A politician I know asked the other day about whether to connect with me on Facebook. “Can you understand why I’d be cautious?” he wondered.
I can understand it but I can’t imagine why. No one’s been burned before as far as I know. I think I’m a nice guy, a fair and reasonable fellow without a hidden agenda.
But then again, who doesn’t think he’s a nice guy?
Still, social media isn’t really designed for “gotcha” journalism. Of course, if a politician who friended me on Facebook said something outlandish on it, yes, of course, I’d put the newsroom on it, but that isn’t the reason I’m on Facebook or the reason journalists in general are on Facebook and it isn’t really the point of the social network.
No, the point of it is relationships.
That’s the real beauty and value of it -- — expanding on relationships, whether it’s reconnecting with a long lost high school classmate or getting to know a reader or a newsmaker. And them getting to reconnect with or to get to know me.
I approach Facebook, I think, a little differently than a lot people. I don’t have a personal account and a business account and maybe a hobby account — accounts customized for the type of “friendships.”
Just one account. (You can find it by searching “John Lampinen Daily Herald.”)
In it, I am “friends” with family, with fellow employees, with industry colleagues, with business associates, with readers, with sources, with newsmakers, with friends from childhood, with friends from adulthood.
That’s a large gamut of people with a wide variety of interests and a wide variety of reasons why any may include me as their Facebook friends. They also have, of course, a variety of privacy settings. Some share a great deal of who they are; some don’t. Some are very restrictive with the settings on their posts; some never restrict anything.
Me, I try to be myself. I try to be a friend who happens to be the editor of the paper.
I post personal observations and family anecdotes. I post story referrals. I talk about the news business. I occasionally make jokes. Sometimes they’re even funny. Sometimes I’ll say, “The governor’s coming in. What should we ask him?” It runs the gamut. I try to be a good FB friend and interact with what others post.
With so such a large cross section of people, it’s difficult consistently to interact with everybody. No, “difficult” isn’t the right word; “impossible” is. And I don’t sweat it or try to make it happen. What tends to happen is that, as in life, certain people float in for a while and then certain other people do and then certain others. People come and people go. I’ve got people broken up into different lists. Sometimes I find the time to check certain lists out to make sure I catch up. But more often, I review whatever floats in on the tide.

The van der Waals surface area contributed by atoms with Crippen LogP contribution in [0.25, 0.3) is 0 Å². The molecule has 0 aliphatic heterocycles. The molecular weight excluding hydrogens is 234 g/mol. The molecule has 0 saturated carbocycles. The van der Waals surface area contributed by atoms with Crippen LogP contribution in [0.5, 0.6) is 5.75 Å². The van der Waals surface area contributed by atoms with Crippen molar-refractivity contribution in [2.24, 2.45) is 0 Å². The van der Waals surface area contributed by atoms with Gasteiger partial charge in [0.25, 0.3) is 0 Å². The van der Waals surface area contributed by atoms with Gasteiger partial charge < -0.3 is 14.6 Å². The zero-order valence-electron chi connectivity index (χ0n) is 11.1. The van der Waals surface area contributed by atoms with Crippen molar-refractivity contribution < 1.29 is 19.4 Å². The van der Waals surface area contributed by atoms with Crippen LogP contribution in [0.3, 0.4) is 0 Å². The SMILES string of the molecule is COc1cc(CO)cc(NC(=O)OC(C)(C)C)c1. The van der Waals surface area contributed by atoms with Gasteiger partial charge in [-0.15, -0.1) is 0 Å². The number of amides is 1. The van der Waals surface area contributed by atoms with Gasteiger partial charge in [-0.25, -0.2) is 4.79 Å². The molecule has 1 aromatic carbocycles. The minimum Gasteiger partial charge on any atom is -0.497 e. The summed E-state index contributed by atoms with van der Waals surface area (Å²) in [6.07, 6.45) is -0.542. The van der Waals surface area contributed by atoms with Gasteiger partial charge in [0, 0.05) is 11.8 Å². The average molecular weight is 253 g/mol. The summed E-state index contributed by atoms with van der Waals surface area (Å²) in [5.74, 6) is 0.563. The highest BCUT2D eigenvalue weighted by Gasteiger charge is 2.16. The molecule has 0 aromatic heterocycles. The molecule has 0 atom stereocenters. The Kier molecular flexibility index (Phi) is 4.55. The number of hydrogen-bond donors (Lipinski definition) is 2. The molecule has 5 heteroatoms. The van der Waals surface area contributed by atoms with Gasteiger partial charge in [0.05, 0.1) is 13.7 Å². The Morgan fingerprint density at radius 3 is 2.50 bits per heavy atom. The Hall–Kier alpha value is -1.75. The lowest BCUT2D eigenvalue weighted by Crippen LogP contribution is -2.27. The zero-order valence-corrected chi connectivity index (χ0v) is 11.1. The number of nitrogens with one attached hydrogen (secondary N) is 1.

I seldom block my posts. They’re restricted, almost always, only to “Friends.” I almost never post “Public.” On occasion with certain personal information, I restrict it to a custom field of “Family” but that’s rare.
Whatever the restriction, I don’t post anything I wouldn’t want the world to see because you can bet, the world could see it if it wanted to. I give my opinion on sports, but not much else in the news. Definitely not on politics. I sometimes watch political debates, but I never engage in them.
Nonetheless, because of Facebook, there are so many people I know better today than I once knew them. That’s a tremendous benefit, whether the purpose of expanding the relationship is personal, journalistic or business.
While this column isn’t much like Facebook, one of its greatest values to me is that it lets me to get a sense of some of you. And to let you get to know a bit of me.
I like that. There’s an old saw that the best journalism is personal journalism. The Information Age gives us opportunities to connect personally in ways we never did before.
Thanks for reading.
Ÿ (We encourage you to talk with the editor by clicking on the Comments widget and providing your response to today’s column. We want a provocative discussion but one that also abides by general rules of civility ... We expect to publish some of today’s comments in the print editions ... Please also consider friending John on Facebook by searching John Lampinen Daily Herald and following him on Twitter @DHJohnLampinen)Copyright © 2014 Paddock Publications, Inc. All rights reserved.